Figure 2.  Simplified model of mechanisms for microbial-based cancer therapy. Panel A. Direct cell killing. Intracellular bacteria multiplication can destroy cancer cells by inducing membrane disruption, apoptosis and autophagy. Bacterial toxins can damage membrane structures or interfere with critical cellular functions. Panel B. Induction of the immune system. Macrophages, granulocyte or dendritic cells (DCs) accumulate in colonized tumors secrete cytokines and chemokines that activate the immune cells including recruitment of CD8+ T lymphocytes to eliminate primary tumors and metastases.


While cancer cells evade the immune system by expressing “normal cell” checkpoints such as PD-L1 which bind to T-cell PD-1 and inhibit T-cell killing of tumor cells, commensal Bifidobacterium facilitates PD-L1 and CTLA-4 blockade which unmask the tumor cell and promotes T-cell killing of tumor cell and can increase effectiveness of cancer therapies. Bacteria were shown to reprogram the immune system to target cancer cells. This aspect was utilized for microbial-based cancer therapy, therapeutic bacteria stimulate the production of lymphocytes, CD8+ T cells, resulting in tumor clearance and eradication of established tumors. To activate the immune system, Salmonella expressing a “foreign” antigen (Vibrio vulnificus flagellin B (FlaB) was used to induced tumor suppression, bacterial colonization which is associated with TLR5-mediated host reactions and to activate the immune system against tumors harboring this Salmonella [10]. Listeria monocytogenes was engineered to deliver isotopes for targeted radiotherapy [5,11] and tumor-specific antigens enabling activating tumor-specific cytolytic T lymphocytes (CTL) inducing long-lasting anti-tumor-specific CTL responses. However, despite recent progress, many scientific gaps remain, and microbial-based cancer therapy is scientifically and clinically a very challenging field.


While cancer therapy is an important element in reducing cancer mortality, preventing cancer is probably the most critical and cost-effective element for cancer control worldwide. 15%-20% of cancer cases are due to microbial pathogens [12], animal studies have demonstrated that gut commensal microbiota can interfere with cancer progression and is believed that perturbed gut microbiota, known as dysbiosis, is responsible for a larger number of cases of malignancies.

Commensal microbiota can act as a tumor suppressor, but also as a promoter of oncogenesis, in this way microbiota have a widespread influence in preventing or causing malignancies [13].

Gut commensal microbiota can exert a positive effect in immune cells’ response and inflammation through effects on metabolic capacity and microbe-derived molecules such as butyrate and propionate that have shown anti-cancer activity. These metabolites can modulate the immune system and initiate an immune response preventing tumor development. For example, butyrate has shown in vivo and in vitro anti-tumor effects in colorectal cancer and lymphoma. Liposaccharide found in the membrane of gram-negative bacteria, can activate cell surface receptors triggering a T cell-mediated response against cancer development. In addition, bacterial-derived B vitamin compounds can stimulate host’s immunosurveillance.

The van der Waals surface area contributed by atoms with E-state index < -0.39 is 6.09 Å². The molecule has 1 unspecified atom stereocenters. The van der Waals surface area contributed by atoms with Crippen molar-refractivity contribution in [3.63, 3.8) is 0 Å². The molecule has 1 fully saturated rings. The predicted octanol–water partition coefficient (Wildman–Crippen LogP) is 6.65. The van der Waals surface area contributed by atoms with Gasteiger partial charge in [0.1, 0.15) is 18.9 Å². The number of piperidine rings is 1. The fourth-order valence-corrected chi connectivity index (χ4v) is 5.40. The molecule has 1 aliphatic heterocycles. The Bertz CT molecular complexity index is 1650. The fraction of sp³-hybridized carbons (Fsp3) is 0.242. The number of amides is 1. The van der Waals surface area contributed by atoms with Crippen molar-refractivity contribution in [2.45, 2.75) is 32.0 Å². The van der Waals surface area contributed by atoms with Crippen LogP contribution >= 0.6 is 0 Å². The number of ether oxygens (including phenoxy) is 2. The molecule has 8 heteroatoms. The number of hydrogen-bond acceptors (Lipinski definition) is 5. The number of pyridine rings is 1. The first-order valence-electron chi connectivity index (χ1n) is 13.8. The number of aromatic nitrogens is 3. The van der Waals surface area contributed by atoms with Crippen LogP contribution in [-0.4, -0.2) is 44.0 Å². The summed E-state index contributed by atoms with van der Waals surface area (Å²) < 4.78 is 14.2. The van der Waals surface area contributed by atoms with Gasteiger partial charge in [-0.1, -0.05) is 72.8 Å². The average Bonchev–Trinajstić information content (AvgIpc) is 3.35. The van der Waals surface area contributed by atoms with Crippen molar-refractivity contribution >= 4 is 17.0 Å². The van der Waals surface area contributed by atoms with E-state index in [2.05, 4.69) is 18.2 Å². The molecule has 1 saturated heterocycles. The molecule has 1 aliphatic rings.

Evidence supporting the role of the human gut microbiome in cancer prevention, Microbiota microorganisms such as Akkermansia muciniphila, Bifidobacterium spp., Faecalibacterium spp, and Bacteroides fragilis were shown to have regulatory effects on PD-1, PD-L1, and CTLA-4 blocked anticancer therapy outcome. It was demonstration that Bifidobacteria exhibit effects on the development of cancer through several mechanisms such as fermentation, biotransformation and strengthening the mucus barrier. In addition, Bifidobacteria can enhance response to cancer immunotherapeutic PD-1 blockade [14]. Therefore, altering the microbiome using an oral microbiome diet supplement may alter the gut flora enchanting our ability to prevent tumorigenesis in addition to increase effectiveness of cancer therapies discussed above.


Motivated by the need to target solid tumors and in light of recent scientific progress, the National Cancer Institute (NCI) of the US National Institutes of Health (NIH) for the first time held a conference in 2017 on microbial-based cancer therapy [15] which led to the publication of a white paper on the topic [16] and to the initiation of two new NCI funding opportunities to stimulate research on bacterial-based cancer therapies for solid tumors, for conditions for which cancer therapies are inadequate and for global health. The funding opportunity PAR-19-194 is aimed to support early research without preliminary data and PAR-19-193 [17] to support more advanced research, specifically encouraging preclinical research on new microbial-based cancer therapies suitable for low resource settings, especially for cancers prevalent in LMICs and compatible with local medical/health infrastructure [17]. In addition to this new initiative, NCI/NIH is already supporting research related to microbiome and other relevant aspects of cancer prevention.

However, the NCI initiative is only the first early step in a long process to introduce new cancer therapy modalities. Developing “Bugs as Cancer Drugs” will rely on attracting researchers to the field and adequately supporting them, not only in the US but also around the world. While the pharmaceutical industries are essential to bring new cancer drugs to the bedside, these industries may have limited incentive to develop low cost cancer therapies to LMICs or to control cancer drug pricing [18], which is a barrier for treatment in LMICs. Many LMICs, especially in Asia, Latin America and Africa, are emerging economies with impressive technical capabilities in microbiology, molecular biology, oncology and related fields relevant to the development of “Bugs as Cancer Drugs”. Moreover, in many of these countries, the research enterprise is supported by governments which can direct research priorities to develop affordable cancer therapy options for their populations.

In addition to the NCI initiative, there is a need to develop an international critical mass of researchers with expertise in microbiology, immunology and oncology to develop “Bugs as Cancer Drugs” and other low-cost cancer therapeutics to provide new and sustainable cancer treatment opportunities for global health.

Bugs as Drugs are potentially self-regenerated therapeutics, by cell division bugs can generate more therapeutics bugs and the host hosts’ own microbiota can be utilized to treat cancer. These capabilities may provide new cancer treatment opportunities for cancer patients in LMIC and worldwide.


The authors would like to thank Dr Jeffrey White, Director of the Office of Cancer Complementary and Alternative Medicine (OCCAM) at NCI/NIH for his insightful comments and support.


[1] Funding: National Cancer Institute, Extramural Program.

[2] Authorship contributions: All authors contributed equally to the development of the idea and the design and preparation of the manuscript.

[3] Competing interests: The authors completed the ICMJE Unified Competing Interest form (available upon request from the corresponding author), and declare no conflicts of interest.